Robert A. “Bob” Hoover, a World War II fighter pilot who became an aviation legend for his skills as a test pilot and for his appearances in air shows, has died at age 94.
Robert A. “Bob” Hoover, a World War II fighter pilot who became an aviation legend for his skills as a test pilot and for his appearances in air shows, has died at age 94, according to multiple news sources.
Hoover died early Tuesday, said Bill Fanning, a close family friend for many years and fellow pilot.
“He was every pilot’s icon,” Fanning said, recalling his friend as one of the premier test pilots of the 1950s and ’60s. “Bob tested everything. He flew them all.”
Hoover was known for being the chase pilot for Chuck Yeager, who set an aviation record by breaking the sound barrier in 1947. Hoover went on to set his own transcontinental and “time to climb” speed records.
The famous General Jimmy Doolittle who was a pioneering pilot himself, called Hoover the “greatest stick-and-rudder man who ever lived.”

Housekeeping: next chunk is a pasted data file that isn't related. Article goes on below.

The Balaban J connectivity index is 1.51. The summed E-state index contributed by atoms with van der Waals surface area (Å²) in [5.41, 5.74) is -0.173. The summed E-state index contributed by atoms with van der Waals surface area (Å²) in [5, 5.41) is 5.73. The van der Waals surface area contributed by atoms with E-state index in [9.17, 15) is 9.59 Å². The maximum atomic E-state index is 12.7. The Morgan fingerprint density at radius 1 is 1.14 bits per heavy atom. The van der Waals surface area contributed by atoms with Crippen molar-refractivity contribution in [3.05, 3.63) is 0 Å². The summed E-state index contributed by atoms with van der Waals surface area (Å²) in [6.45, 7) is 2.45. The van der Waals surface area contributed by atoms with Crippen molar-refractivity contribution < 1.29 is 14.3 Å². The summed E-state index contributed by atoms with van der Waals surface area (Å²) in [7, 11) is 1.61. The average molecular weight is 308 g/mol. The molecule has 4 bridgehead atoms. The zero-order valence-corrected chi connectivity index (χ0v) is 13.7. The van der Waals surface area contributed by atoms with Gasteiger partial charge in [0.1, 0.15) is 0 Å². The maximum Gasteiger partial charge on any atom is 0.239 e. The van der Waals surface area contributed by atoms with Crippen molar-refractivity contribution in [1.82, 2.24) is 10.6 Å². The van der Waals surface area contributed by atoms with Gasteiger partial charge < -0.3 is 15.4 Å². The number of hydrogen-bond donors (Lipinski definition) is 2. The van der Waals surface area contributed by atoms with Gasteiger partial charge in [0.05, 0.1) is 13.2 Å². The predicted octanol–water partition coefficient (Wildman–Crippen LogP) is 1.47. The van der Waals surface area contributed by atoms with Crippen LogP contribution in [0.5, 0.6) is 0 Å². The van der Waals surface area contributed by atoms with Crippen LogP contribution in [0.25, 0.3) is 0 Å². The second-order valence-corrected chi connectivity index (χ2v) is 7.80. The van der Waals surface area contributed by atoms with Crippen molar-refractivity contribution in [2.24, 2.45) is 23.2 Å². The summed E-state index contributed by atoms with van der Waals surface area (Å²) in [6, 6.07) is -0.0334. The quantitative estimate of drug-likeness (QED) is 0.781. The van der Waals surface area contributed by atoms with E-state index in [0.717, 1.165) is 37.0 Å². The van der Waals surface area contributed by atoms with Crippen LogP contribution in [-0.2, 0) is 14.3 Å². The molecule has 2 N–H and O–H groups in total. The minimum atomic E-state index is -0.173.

Hoover’s plane was shot down during World War II and he spent 16 months in a German POW camp. He escaped the camp by stealing a German plane and flying it to the Netherlands.
Hoover became the backup pilot for his friend Chuck Yeager and flew chase for Yeager during his famous Mach 1 flight. He flew flight tests for the F-86 Sabre and the F-100 Super Sabre.
Hoover later became a legend flying at air shows across the country. He retired from performing at air shows in 1999 at the age of 77.
The Smithsonian Air and Space Museum tweeted, “We mourn the passing of our friend Robert A. “Bob” Hoover, “The Greatest Stick and Rudder Man Who Ever Lived.”
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